## 1  The constructive intermediate value theorem

When we have described our new λ-calculus for general topology, we shall apply it to the intermediate value theorem, which solves equations that involve continuous functions ℝ→ℝ.

The usual constructive form of this result puts an additional condition on the continuous function, where the classical one has greater generality. Also, the constructive argument is based on an interval-halving method that apparently gives just one extra bit of the solution for each iteration, whereas the well known Newton algorithm doubles the precision (number of bits) each time.

Whilst it is widely appreciated that constructivism emphasises similar issues to those that arise in computational practice [Dav05], classical analysts sometimes feel that their constructive colleagues want to rob them of their theorems, without replacing them with algorithms that are any better than those that numerical analysts already know.

When we look more closely into these complaints, we find that the two sides are talking at cross-purposes and even the traditionalists are conflating two different theorems of their own. Some mathematicians consider the “generality” of classical results to be more important than their applications. On the other hand, anyone who is genuinely interested in solving an equation, i.e. in finding a number, will probably already have some algorithm (such as Newton’s) in mind, and will be willing to accept the pre-conditions that this imposes. We find, on examination, that these imply the extra property that constructivists require, which is in fact very mild: it is satisfied by any example in which you might reasonably expect to be able to compute a zero. Topologically, these conditions are weaker forms of openness, whilst the “general” theorem is about continuous functions.

Turning to the classical Newton algorithm, it is not always as good as it claims: on the large scale it can run away from a nearby zero and sometimes behaves chaotically. In fact, it only exhibits its rapid convergence after we have first separated the zeroes, which we must do by some discrete method such as interval-division. Ramon Moore’s interval Newton method [Moo66, Chapter 7], which exploits Lipschitz conditions instead of differentiability (cf. Definition 10.9), behaves at small scales like its traditional form, but at larger ones like interval halving, so it finds the initial approximation to the zero in a systematic way. Andrej Bauer has begun to demonstrate that computation may indeed be performed efficiently in the ASD calculus using these methods [Bau08].

Constructive mathematics is about proving theorems just as much as classical analysis is. What we gain from looking at the intermediate value theorem constructively is a more subtle understanding of the space of solutions in the singular and non-singular situations. In this paper, this will take the form of a new topological property of the space Sf of “stable” zeroes, which are essentially those that can be found computationally. Nevertheless, the space Zf of all zeroes (stable or otherwise) still plays an equally important role: we shall study the two together, in a way that is an example of the open–closed duality in topology.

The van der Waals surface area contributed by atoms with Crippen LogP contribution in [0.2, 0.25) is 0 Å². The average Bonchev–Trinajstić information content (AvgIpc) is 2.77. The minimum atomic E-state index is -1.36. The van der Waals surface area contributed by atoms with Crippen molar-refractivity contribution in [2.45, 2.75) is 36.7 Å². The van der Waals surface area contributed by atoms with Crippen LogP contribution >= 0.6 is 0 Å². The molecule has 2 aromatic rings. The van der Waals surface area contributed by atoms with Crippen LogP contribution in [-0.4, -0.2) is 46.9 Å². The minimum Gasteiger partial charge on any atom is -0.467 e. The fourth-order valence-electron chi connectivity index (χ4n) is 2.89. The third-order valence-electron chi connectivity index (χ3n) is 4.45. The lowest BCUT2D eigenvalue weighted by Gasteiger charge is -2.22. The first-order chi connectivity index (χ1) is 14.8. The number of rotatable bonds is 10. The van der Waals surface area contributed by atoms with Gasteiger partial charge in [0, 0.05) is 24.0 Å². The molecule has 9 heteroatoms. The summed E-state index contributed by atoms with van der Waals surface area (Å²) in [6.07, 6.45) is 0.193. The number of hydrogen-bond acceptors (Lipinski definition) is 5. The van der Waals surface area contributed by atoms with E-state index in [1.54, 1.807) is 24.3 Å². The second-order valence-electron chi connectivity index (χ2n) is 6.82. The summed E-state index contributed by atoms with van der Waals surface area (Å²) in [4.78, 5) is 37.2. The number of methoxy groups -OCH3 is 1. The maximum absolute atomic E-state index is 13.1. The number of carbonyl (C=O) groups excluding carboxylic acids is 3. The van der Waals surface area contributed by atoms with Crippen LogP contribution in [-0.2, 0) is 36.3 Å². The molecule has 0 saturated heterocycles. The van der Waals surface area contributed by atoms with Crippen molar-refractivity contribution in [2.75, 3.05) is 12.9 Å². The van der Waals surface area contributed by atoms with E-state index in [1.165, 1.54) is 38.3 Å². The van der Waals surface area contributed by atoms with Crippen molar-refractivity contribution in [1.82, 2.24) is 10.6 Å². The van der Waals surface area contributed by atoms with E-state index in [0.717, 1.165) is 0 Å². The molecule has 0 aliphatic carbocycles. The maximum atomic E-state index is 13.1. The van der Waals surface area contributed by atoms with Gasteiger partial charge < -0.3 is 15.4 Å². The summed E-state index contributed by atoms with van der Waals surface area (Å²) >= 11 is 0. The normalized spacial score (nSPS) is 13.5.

Let us begin, therefore, with the form in which the (classical) intermediate value theorem is taught to mathematics undergraduates:

Theorem 1.1 Let f:I≡[0,1]→ℝ be a continuous function with f(0)≤ 0≤ f(1). Then there is some xI for which f(x)=0.

Proof    There are two well known proofs of this.

1. Put x ≡ sup{yIf y≤ 0} and suppose that 0<ε< f(x), so since f(0)≤ 0 we have x> 0. Then, by ε–δ-continuity, there is some interval (x±δ)≡(x−δ,x+δ) on which f(y)> 0, so x was not, after all, the least upper bound of its defining set. A similar argument excludes f(x)< 0, which leaves f(x)=0. This proof was given by Bernhard Bolzano in [Bol17, §15.3].
2. The other proof uses interval halving. Let d0≡ 0 and u0≡ 1. By recursion, consider
xn≡½(dn+un),   and put   dn+1,  un+1  ≡

 dn,  xn if  f(xn)> 0 xn,  un if  f(xn)≤ 0,
so by induction f(dn)≤ 0≤ f(un). But dn and un are respectively (non-strictly) increasing and decreasing sequences, whose differences tend to 0, so they converge to a common value x. Using ε–δ-continuity in the last step again, f(x)=0. Augustin-Louis Cauchy gave this proof in [Cau21, Note III].         ▫

These methods are not suitable as they stand for numerical solution of equations:

Example 1.2 Consider this parametric function, which hovers around 0:

 for  −1≤ s≤ +1   and   0≤ x≤ 3,   let   fs(x)  ≡  min(x−1,  max (s, x−2)).

The graph of fs(x) against x for s≈ 0 is shown on the left. The diagram on the right shows how fs(x) depends qualitatively on s and x, where the two regions are open, and the thick lines denote fs x=0. In particular, f(1)=0 iff s≥ 0, f(2)=0 iff s≤ 0 and f(3/2)=0 iff s=0.

Neither the classical theorem nor any numerical algorithm has much to say about analysis in this example. However, if any of them does yield a zero of fs, as a side-effect it will decide a question of logic, namely how s stands in relation to 0.

Remark 1.3 As L.E.J. Brouwer observed in his revolutionary work in 1907 [Bro75, Hey56], for an arbitrary numerical expression s, we may not know whether s< 0, s=0 or s> 0. There are many different ways in which such indeterminate values may arise, depending on whether your reasons for using analysis come from experimental science, engineering, numerical computation or logic. So s may be

1. a parameter that we intend to vary;
2. an experimental measurement that we can make only to a certain precision;